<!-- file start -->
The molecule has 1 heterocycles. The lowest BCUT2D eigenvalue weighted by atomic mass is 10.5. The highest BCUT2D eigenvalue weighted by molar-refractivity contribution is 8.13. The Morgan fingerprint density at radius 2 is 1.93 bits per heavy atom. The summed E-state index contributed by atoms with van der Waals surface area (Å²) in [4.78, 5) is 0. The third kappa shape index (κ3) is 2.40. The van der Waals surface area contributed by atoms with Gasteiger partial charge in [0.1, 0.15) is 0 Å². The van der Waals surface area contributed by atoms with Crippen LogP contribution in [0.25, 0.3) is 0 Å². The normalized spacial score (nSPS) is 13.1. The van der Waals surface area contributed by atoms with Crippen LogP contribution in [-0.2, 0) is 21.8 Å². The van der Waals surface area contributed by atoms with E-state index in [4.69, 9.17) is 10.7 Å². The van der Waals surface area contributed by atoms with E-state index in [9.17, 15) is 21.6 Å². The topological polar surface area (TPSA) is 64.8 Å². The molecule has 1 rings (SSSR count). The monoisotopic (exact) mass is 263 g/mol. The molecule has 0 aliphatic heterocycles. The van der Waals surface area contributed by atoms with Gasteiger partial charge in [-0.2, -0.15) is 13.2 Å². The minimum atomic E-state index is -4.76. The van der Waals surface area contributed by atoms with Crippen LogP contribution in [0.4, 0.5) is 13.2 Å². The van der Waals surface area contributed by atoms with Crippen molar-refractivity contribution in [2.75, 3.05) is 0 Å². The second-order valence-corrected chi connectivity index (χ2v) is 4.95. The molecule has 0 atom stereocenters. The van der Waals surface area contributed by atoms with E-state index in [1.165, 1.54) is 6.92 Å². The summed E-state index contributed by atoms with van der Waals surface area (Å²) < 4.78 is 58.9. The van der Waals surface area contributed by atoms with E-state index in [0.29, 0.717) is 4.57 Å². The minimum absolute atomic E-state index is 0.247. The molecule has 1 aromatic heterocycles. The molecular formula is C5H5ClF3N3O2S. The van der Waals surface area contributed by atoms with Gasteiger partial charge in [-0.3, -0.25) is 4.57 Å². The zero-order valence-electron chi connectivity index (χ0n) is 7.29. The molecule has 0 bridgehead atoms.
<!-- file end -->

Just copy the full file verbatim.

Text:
The molecule has 1 heterocycles. The lowest BCUT2D eigenvalue weighted by atomic mass is 10.5. The highest BCUT2D eigenvalue weighted by molar-refractivity contribution is 8.13. The Morgan fingerprint density at radius 2 is 1.93 bits per heavy atom. The summed E-state index contributed by atoms with van der Waals surface area (Å²) in [4.78, 5) is 0. The third kappa shape index (κ3) is 2.40. The van der Waals surface area contributed by atoms with Gasteiger partial charge in [0.1, 0.15) is 0 Å². The van der Waals surface area contributed by atoms with Crippen LogP contribution in [0.25, 0.3) is 0 Å². The normalized spacial score (nSPS) is 13.1. The van der Waals surface area contributed by atoms with Crippen LogP contribution in [-0.2, 0) is 21.8 Å². The van der Waals surface area contributed by atoms with E-state index in [4.69, 9.17) is 10.7 Å². The van der Waals surface area contributed by atoms with E-state index in [9.17, 15) is 21.6 Å². The topological polar surface area (TPSA) is 64.8 Å². The molecule has 1 rings (SSSR count). The monoisotopic (exact) mass is 263 g/mol. The molecule has 0 aliphatic heterocycles. The van der Waals surface area contributed by atoms with Gasteiger partial charge in [-0.2, -0.15) is 13.2 Å². The minimum atomic E-state index is -4.76. The van der Waals surface area contributed by atoms with Crippen LogP contribution in [0.4, 0.5) is 13.2 Å². The van der Waals surface area contributed by atoms with Crippen molar-refractivity contribution in [2.75, 3.05) is 0 Å². The second-order valence-corrected chi connectivity index (χ2v) is 4.95. The molecule has 0 atom stereocenters. The van der Waals surface area contributed by atoms with E-state index in [1.165, 1.54) is 6.92 Å². The summed E-state index contributed by atoms with van der Waals surface area (Å²) < 4.78 is 58.9. The van der Waals surface area contributed by atoms with E-state index in [0.29, 0.717) is 4.57 Å². The minimum absolute atomic E-state index is 0.247. The molecule has 1 aromatic heterocycles. The molecular formula is C5H5ClF3N3O2S. The van der Waals surface area contributed by atoms with Gasteiger partial charge in [-0.3, -0.25) is 4.57 Å². The zero-order valence-electron chi connectivity index (χ0n) is 7.29. The molecule has 0 bridgehead atoms.